People with psoriatic spondylitis may experience pain, inflammation, and stiffness in their neck and lower back. It can also affect the sacroiliac joints in the pelvis. Over time, the condition may make it more difficult for a person to move their spine.
How common is it?
Psoriasis is one of the most common autoimmune diseases in the United States, affecting more than 8 million people in America, according to the National Psoriasis Foundation (NPF).
Psoriatic spondylitis causes symptoms that are similar to other forms of arthritis that affect the spine and the sacroiliac joints in the pelvis, such as ankylosing spondylitis and reactive arthritis.
stiffness in the back or neck that improves when moving around
stiffness made worse by periods of staying still, such as sleep
trouble bending or moving the back
Medical treatments aim to keep inflammation under control and prevent long-term joint problems and damage. Medication can also reduce a person’s risk of heart disease that can occur due to inflammation.
The condition tends to run in families.
Blood tests can detect whether a person carries the HLA-B27 gene. However, testing positive for the HLA-B27 gene does not mean a person will get psoriatic spondylitis. Other genes may cause psoriatic spondylitis.
inflammation of the eyes, known as uveitis
Not every person who has psoriatic spondylitis will experience these complications. The best way to prevent complications occurring is to receive prompt treatment and follow a doctor’s recommendations.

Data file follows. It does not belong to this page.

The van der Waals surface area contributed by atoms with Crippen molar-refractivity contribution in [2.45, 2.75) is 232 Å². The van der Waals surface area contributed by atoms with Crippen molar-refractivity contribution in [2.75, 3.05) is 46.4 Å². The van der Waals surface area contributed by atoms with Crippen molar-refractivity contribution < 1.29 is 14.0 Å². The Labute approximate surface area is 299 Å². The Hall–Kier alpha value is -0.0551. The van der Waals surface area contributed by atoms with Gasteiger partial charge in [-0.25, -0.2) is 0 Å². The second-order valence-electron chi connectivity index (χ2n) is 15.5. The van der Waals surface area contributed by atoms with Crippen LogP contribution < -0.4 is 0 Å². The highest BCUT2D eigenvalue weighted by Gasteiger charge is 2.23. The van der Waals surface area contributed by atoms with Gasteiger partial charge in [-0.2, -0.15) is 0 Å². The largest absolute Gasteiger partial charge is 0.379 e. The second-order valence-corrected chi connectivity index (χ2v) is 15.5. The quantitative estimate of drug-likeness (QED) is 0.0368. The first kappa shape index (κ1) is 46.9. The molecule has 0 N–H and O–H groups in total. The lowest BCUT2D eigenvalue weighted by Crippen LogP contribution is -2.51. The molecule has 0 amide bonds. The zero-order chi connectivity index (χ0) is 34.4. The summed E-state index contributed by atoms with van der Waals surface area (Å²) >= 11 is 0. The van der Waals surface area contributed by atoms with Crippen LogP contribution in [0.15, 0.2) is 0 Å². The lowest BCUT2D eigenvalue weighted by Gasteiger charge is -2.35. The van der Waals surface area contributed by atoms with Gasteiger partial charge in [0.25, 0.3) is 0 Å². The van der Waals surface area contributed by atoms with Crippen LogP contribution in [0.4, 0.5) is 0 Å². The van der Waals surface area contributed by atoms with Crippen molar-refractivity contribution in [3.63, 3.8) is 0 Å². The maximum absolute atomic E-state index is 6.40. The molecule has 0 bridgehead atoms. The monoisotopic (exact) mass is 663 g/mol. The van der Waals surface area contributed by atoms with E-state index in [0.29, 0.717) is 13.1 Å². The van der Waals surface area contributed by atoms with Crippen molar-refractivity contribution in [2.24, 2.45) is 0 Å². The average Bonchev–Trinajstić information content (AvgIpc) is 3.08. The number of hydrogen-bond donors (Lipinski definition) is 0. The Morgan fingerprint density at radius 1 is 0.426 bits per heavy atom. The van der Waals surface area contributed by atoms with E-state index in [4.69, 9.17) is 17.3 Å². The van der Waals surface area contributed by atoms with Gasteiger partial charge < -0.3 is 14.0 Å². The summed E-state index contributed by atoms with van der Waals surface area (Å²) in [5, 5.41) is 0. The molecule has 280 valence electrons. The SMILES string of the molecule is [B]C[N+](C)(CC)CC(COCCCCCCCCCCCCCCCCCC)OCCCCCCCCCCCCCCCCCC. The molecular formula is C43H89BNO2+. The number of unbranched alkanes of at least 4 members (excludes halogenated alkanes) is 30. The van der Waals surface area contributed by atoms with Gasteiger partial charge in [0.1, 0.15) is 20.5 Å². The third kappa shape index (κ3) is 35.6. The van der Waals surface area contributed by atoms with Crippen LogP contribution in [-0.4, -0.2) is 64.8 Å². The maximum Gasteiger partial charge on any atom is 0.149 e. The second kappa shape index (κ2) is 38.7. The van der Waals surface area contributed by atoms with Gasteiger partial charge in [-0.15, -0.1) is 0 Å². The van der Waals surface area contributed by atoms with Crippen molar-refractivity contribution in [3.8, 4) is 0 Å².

The NPF website has an online quiz that people can do to help them work out whether they may have psoriatic arthritis. Anyone who thinks they may have the condition can visit their doctor to find out more.
They may also use a variety of other tests to determine whether a person has psoriatic spondylitis. Firstly, they rule out other types of arthritis and other causes of back pain. This is important because treatment for psoriatic spondylitis and other types of arthritis are different.
Doctors may also use imaging tests, such as X-rays, MRI scans, ultrasounds, and CT scans to look at the bones and joints in the spine.
Doctors also do blood tests to help diagnose psoriatic spondylitis because people with this condition can have high levels of inflammation in the blood. People who have psoriatic spondylitis also may have lower red blood cell counts.
The aim of treatment for psoriatic spondylitis treatment is to prevent damage to the bones and joints, help a person manage symptoms, and achieve remission. Remission means a person has no symptoms and the disease is not getting worse.
However, people will need to use medications long-term to stay symptom-free.
Nonsteroidal anti-inflammatory drugs (NSAIDs) can help relieve mild psoriatic spondylitis pain, reduce inflammation, and relieve stiffness. However, NSAIDs can have side effects, such as stomach bleeding and kidney impairment, especially when a person takes them for long periods. Talk to a doctor about how to use NSAIDs safely.
NSAIDs include ibuprofen, naproxen, and aspirin, as well as prescription options.
Disease-modifying antirheumatic drugs
Disease-modifying antirheumatic drugs (DMARDs) control inflammation or the body‘s overactive immune response. They can help relieve symptoms of psoriatic spondylitis and prevent damage to joints. A person may take them as a pill or get an injection.
DMARDs include the following classes of drugs:
drugs that suppress the immune system response, such as methotrexate, azathioprine, leflunomide, and cyclosporine
biologics, which target specific immune cells to reduce inflammation
Biologics are a newer, more targeted therapy than DMARDs. Doctors administer this medicine through injections. Biologics work by interfering with natural immune pathways, mimicking the natural molecules, and reducing inflammation.